|by Howard W. Hewitt • April 15, 2008|
EVANSVILLE, Ind. — It would be easy to assume Scott Schroeder ’99 would follow his father and grandfather to Wabash College then into the family plastics business. But the family encouraged Scott to find his own path while making it known the opportunity was available to join the family business if he wished.
John H. Schroeder ’42 and John C. Schroeder ’69, Scott’s grandfather and father, never pushed Wabash College or Wabash Plastics.
"I had to do a bit of a sales job for them to let me pursue it," Scott said of his decision to attend Wabash. "Both my father and my grandfather have always wanted me to define my own path, and not allow them in any way, shape, or form to influence that. So when it came time to look at schools, a big part of it was my desire to continue to play soccer in college.
"And so as I looked in the academic side of things, the more research I did the more I started leaning toward a liberal arts college. My dad couldn’t help but talk highly of Wabash, he’s so involved with it, and I grew up with it too. I went to homecoming weekends when I was a kid and I had so many Wabash sweatshirts and T-shirts. I think my first bib said Wabash College on it, so it was a comfortable place."
Scott was able to play soccer and run track while majoring in economics. He didn’t always enjoy the economics classes; he liked history and religion more, but knew if he ever returned to the family business the economics would serve him well.
And he didn’t immediately return to the family-run business. He took jobs in a consulting firm and then banking in Cincinnati. Still, the door was always open. He decided to pursue an MBA at Indiana and return home.
"Much like the decision to attend Wabash, going home wasn’t pushed on me at all," Schroeder said. "My dad was always very up front on how difficult it is and how big a challenge it is, and made that perfectly clear. But working at Wabash Plastics was such a unique opportunity that it was hard to pass up. Plus I have such a good relationship with my dad and with my uncle and with my grandfather that it really made it an easier decision and then there’s such a great history here."
The family business is really five businesses with approximately 1,000 employees. Wabash Plastics, named after the College, makes custom injected molding pieces. One of its primary customers is Evansville’s Whirlpool Company. They manufacture plastic parts like handles and interior doors for Whirlpool appliances.
But that's just one part of the family plastics business.
Grandfather John H. Schroeder graduated from Wabash and earned an MBA at Harvard. He started Crescent Plastics in 1942. The PVC pipe business was later split off and called Crestline — now the biggest of all the operations and a major player nationally in the business. The family business is the oldest pipe producer in the United States and owns a top five position in market share.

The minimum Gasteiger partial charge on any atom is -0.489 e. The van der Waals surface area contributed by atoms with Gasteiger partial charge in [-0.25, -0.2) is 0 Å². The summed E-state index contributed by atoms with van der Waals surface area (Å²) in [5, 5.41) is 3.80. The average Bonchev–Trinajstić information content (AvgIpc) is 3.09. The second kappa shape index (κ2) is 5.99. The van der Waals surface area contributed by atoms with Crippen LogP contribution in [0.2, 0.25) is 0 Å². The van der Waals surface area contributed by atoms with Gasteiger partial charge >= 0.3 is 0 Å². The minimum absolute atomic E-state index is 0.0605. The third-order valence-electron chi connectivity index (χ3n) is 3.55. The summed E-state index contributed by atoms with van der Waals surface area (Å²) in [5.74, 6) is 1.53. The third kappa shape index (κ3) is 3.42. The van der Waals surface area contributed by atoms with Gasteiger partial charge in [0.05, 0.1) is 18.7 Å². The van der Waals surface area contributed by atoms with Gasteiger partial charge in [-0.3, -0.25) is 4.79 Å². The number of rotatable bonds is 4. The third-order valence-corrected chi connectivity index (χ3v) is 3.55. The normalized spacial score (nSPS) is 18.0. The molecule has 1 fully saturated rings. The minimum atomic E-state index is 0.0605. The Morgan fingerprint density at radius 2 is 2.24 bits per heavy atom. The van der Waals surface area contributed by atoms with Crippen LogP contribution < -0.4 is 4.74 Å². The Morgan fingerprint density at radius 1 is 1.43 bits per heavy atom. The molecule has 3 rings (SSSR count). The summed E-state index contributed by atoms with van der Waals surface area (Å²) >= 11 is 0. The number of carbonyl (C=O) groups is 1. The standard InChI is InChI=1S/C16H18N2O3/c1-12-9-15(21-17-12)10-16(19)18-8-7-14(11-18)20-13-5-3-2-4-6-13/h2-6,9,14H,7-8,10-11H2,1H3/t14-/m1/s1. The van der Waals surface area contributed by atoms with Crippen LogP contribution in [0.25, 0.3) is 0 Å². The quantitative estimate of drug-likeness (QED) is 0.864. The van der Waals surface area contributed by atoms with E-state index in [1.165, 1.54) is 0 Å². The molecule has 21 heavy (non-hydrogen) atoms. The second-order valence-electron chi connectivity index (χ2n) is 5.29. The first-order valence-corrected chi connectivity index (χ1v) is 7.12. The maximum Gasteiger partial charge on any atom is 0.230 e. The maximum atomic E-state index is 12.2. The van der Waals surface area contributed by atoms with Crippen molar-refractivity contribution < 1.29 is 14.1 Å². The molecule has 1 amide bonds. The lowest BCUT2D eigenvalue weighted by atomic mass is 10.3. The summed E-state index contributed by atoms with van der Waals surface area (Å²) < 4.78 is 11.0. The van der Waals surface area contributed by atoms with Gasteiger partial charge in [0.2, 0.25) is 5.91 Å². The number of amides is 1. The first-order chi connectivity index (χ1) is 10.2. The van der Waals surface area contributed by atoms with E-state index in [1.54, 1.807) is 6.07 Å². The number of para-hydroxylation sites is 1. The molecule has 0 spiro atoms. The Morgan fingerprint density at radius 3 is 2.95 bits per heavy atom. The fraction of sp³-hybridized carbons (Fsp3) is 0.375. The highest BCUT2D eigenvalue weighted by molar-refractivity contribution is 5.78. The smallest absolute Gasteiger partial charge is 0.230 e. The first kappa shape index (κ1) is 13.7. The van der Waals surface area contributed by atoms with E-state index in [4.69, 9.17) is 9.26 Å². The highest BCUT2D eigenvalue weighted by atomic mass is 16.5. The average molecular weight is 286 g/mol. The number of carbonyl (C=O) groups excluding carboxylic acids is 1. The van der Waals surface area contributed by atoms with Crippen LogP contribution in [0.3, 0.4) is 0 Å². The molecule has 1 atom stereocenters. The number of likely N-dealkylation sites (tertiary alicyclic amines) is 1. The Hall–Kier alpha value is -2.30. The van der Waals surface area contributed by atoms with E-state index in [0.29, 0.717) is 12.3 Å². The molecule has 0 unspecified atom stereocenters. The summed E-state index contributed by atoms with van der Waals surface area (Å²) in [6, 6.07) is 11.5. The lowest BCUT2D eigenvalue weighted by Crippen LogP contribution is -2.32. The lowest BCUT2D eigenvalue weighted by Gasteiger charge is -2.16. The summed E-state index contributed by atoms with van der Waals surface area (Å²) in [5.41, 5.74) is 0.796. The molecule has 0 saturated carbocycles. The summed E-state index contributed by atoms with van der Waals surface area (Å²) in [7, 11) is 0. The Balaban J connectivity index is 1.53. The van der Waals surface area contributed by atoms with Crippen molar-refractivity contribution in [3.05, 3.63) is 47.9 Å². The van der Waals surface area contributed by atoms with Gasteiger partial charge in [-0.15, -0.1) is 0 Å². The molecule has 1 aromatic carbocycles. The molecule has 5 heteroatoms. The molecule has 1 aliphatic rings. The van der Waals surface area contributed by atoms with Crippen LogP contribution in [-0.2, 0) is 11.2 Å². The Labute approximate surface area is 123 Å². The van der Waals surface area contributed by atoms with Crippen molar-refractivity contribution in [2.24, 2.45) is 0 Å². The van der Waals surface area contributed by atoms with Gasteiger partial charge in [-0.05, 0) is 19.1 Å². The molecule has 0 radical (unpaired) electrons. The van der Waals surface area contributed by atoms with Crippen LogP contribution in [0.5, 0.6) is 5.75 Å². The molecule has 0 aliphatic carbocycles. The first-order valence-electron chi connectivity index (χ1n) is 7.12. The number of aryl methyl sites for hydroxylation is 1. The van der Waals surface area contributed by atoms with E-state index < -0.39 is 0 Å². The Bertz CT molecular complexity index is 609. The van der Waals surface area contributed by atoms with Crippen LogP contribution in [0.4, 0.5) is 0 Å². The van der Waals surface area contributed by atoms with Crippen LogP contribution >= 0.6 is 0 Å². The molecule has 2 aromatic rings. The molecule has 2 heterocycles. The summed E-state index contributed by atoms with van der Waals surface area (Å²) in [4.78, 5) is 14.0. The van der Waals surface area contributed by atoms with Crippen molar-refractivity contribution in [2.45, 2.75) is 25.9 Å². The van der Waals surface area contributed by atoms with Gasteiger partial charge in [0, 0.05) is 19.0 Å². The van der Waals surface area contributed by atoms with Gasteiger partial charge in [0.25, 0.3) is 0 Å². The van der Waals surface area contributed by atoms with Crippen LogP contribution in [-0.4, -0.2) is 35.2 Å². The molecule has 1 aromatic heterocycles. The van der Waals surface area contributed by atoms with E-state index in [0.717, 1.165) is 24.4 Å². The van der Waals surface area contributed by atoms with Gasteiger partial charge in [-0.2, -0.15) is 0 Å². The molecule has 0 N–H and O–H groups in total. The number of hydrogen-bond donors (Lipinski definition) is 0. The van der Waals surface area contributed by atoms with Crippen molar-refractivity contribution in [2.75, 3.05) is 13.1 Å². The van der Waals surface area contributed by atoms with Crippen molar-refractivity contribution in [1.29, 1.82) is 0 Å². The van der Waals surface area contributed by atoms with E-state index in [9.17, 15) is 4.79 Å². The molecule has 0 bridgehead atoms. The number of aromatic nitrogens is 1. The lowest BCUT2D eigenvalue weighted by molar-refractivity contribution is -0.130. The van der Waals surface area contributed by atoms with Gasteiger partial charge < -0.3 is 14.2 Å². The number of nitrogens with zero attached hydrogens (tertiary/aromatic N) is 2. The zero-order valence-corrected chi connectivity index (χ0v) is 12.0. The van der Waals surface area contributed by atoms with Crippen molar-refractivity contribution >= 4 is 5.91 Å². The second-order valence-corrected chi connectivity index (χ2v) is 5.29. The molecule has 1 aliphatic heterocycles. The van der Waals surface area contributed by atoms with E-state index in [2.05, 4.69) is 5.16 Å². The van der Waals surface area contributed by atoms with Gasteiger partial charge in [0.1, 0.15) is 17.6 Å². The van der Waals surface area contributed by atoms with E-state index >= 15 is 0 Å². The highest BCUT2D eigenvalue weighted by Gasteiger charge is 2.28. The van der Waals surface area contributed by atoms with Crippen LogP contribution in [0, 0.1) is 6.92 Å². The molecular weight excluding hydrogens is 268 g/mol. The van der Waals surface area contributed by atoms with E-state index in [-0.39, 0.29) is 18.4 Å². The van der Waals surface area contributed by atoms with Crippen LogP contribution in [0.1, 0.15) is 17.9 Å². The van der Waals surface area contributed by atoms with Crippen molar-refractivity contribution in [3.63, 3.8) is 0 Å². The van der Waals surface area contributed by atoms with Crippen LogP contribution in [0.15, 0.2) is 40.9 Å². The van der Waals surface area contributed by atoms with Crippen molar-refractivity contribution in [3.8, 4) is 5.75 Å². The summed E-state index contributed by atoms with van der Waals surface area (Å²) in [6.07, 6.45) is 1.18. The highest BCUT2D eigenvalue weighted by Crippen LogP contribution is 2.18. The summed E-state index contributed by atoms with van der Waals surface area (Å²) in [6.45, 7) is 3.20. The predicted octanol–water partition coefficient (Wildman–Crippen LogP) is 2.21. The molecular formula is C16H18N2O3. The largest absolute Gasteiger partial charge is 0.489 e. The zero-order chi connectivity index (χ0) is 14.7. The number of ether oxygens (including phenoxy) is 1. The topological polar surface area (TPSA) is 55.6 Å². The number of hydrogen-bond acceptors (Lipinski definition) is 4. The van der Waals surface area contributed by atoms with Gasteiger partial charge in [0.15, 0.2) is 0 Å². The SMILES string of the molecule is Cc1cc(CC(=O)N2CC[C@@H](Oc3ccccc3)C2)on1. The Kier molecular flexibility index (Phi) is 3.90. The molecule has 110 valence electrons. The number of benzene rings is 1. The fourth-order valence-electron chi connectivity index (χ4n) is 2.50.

Scott’s father John C. Schroeder earned an MBA at Indiana University after Wabash, a path Scott mirrored with the completion of his advanced degree just last year.
All three now work in Evansville with three of their plants in the immediate area. Scott figures there are more than 500 wage earners near Evansville working for the company.
Scott’s previous employment involved project management and project analysis. "I’m not a technical person and I obviously don’t have a technical background," he said. "But if Wabash teaches you one thing it’s how to manage your time. Most of my daily work involves following partners and senior managers around on huge projects and helping them manage the projects."
He has barely a year on the job and is learning all phases. But he’s involved himself in a number of projects including process work to make the Wabash Plastics plant more efficient. He’s assisting with a "lean implementation" program to help the plant become more efficient in production, inventory, and the construction of the plastic parts.
The company has beautiful offices in a modern building on Evansville’s eastside, but Scott loves visiting the plant. "I hate sitting in the office over there where we don’t make anything. It’s just sales and accounting. I like being out here (at the plant). This is where you get dirty and understand what we do and how we do it."
And there is lot of understanding necessary when becoming the third generation of a family business.
"The expectations are really different from a performance standpoint," Scott said of working for his family. "They really push me beyond any levels I’ve ever been pushed in any other job just because they expect so much more. From a personal standpoint, in every other job I’ve had I've been an employee at someone else’s company. Now I’m an employee at our company. There is a sense of pride, and there’s also a real sense of meaning and ownership with everything that I do now.
"It’s at times an overwhelming sense of responsibility that scares the hell out of me. My grandfather still comes in from time to time. My dad and my uncle, Richard, would love to retire some time. So there’s a real sense of commitment to the people here and to continue to provide good jobs, and then also the stress of just maintaining the organizations. There are definitely times where it’s overwhelming, but that’s the beauty of having 10, 15 years before they do think about retiring and having that time to ease into it and really understand the business."
The challenge leaves little personal time, but Scott carves out plenty for his wife and baby daughter. He also keeps up the running from his days at Wabash, working out with friends most mornings. He even plans to run a couple of marathons in the not too distant future.